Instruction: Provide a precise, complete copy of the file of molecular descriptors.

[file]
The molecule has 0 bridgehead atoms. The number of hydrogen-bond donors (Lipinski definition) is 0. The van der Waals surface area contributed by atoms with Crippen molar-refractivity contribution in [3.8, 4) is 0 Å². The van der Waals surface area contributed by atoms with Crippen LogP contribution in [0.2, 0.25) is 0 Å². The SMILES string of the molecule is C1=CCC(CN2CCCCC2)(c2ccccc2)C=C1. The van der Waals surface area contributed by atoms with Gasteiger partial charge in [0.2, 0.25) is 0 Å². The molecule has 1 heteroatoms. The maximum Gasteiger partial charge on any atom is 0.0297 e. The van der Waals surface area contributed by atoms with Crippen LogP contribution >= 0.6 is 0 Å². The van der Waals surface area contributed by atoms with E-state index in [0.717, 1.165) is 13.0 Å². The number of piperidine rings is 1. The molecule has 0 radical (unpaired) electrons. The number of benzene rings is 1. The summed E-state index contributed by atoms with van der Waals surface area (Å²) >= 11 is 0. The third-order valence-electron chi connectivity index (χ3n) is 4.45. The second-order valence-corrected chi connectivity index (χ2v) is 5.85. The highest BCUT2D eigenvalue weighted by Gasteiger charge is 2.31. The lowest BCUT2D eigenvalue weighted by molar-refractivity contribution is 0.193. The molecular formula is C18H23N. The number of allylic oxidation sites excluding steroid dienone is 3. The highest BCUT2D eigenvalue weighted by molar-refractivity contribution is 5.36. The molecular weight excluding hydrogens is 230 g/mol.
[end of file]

The molecule has 0 bridgehead atoms. The number of hydrogen-bond donors (Lipinski definition) is 0. The van der Waals surface area contributed by atoms with Crippen molar-refractivity contribution in [3.8, 4) is 0 Å². The van der Waals surface area contributed by atoms with Crippen LogP contribution in [0.2, 0.25) is 0 Å². The SMILES string of the molecule is C1=CCC(CN2CCCCC2)(c2ccccc2)C=C1. The van der Waals surface area contributed by atoms with Gasteiger partial charge in [0.2, 0.25) is 0 Å². The molecule has 1 heteroatoms. The maximum Gasteiger partial charge on any atom is 0.0297 e. The van der Waals surface area contributed by atoms with Crippen LogP contribution >= 0.6 is 0 Å². The van der Waals surface area contributed by atoms with E-state index in [0.717, 1.165) is 13.0 Å². The number of piperidine rings is 1. The molecule has 0 radical (unpaired) electrons. The number of benzene rings is 1. The summed E-state index contributed by atoms with van der Waals surface area (Å²) >= 11 is 0. The third-order valence-electron chi connectivity index (χ3n) is 4.45. The second-order valence-corrected chi connectivity index (χ2v) is 5.85. The highest BCUT2D eigenvalue weighted by Gasteiger charge is 2.31. The lowest BCUT2D eigenvalue weighted by molar-refractivity contribution is 0.193. The molecular formula is C18H23N. The number of allylic oxidation sites excluding steroid dienone is 3. The highest BCUT2D eigenvalue weighted by molar-refractivity contribution is 5.36. The molecular weight excluding hydrogens is 230 g/mol.